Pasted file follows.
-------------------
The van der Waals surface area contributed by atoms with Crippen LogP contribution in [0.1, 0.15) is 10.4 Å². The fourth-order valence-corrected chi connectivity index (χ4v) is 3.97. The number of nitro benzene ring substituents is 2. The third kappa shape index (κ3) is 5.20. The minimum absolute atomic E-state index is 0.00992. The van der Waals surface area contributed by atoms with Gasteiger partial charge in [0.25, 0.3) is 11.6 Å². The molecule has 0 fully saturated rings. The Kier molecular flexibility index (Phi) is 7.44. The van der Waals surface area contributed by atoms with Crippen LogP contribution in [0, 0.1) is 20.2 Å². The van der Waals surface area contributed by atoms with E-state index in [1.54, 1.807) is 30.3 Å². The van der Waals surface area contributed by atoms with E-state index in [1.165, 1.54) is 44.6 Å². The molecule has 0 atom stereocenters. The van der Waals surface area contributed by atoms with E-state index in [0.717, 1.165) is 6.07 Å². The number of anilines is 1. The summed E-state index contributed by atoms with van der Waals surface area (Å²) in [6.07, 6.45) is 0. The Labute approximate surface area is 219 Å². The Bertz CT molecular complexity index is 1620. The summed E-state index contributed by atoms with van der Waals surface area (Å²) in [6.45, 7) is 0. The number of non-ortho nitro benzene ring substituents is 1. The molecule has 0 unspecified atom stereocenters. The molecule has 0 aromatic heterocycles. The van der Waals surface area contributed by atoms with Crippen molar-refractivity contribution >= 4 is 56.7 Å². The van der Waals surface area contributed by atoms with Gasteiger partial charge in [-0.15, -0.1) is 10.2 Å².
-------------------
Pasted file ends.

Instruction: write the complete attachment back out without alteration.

The van der Waals surface area contributed by atoms with Crippen LogP contribution in [0.1, 0.15) is 10.4 Å². The fourth-order valence-corrected chi connectivity index (χ4v) is 3.97. The number of nitro benzene ring substituents is 2. The third kappa shape index (κ3) is 5.20. The minimum absolute atomic E-state index is 0.00992. The van der Waals surface area contributed by atoms with Gasteiger partial charge in [0.25, 0.3) is 11.6 Å². The molecule has 0 fully saturated rings. The Kier molecular flexibility index (Phi) is 7.44. The van der Waals surface area contributed by atoms with Crippen LogP contribution in [0, 0.1) is 20.2 Å². The van der Waals surface area contributed by atoms with E-state index in [1.54, 1.807) is 30.3 Å². The van der Waals surface area contributed by atoms with E-state index in [1.165, 1.54) is 44.6 Å². The molecule has 0 atom stereocenters. The van der Waals surface area contributed by atoms with E-state index in [0.717, 1.165) is 6.07 Å². The number of anilines is 1. The summed E-state index contributed by atoms with van der Waals surface area (Å²) in [6.07, 6.45) is 0. The Labute approximate surface area is 219 Å². The Bertz CT molecular complexity index is 1620. The summed E-state index contributed by atoms with van der Waals surface area (Å²) in [6.45, 7) is 0. The number of non-ortho nitro benzene ring substituents is 1. The molecule has 0 unspecified atom stereocenters. The molecule has 0 aromatic heterocycles. The van der Waals surface area contributed by atoms with Crippen molar-refractivity contribution >= 4 is 56.7 Å². The van der Waals surface area contributed by atoms with Gasteiger partial charge in [-0.15, -0.1) is 10.2 Å².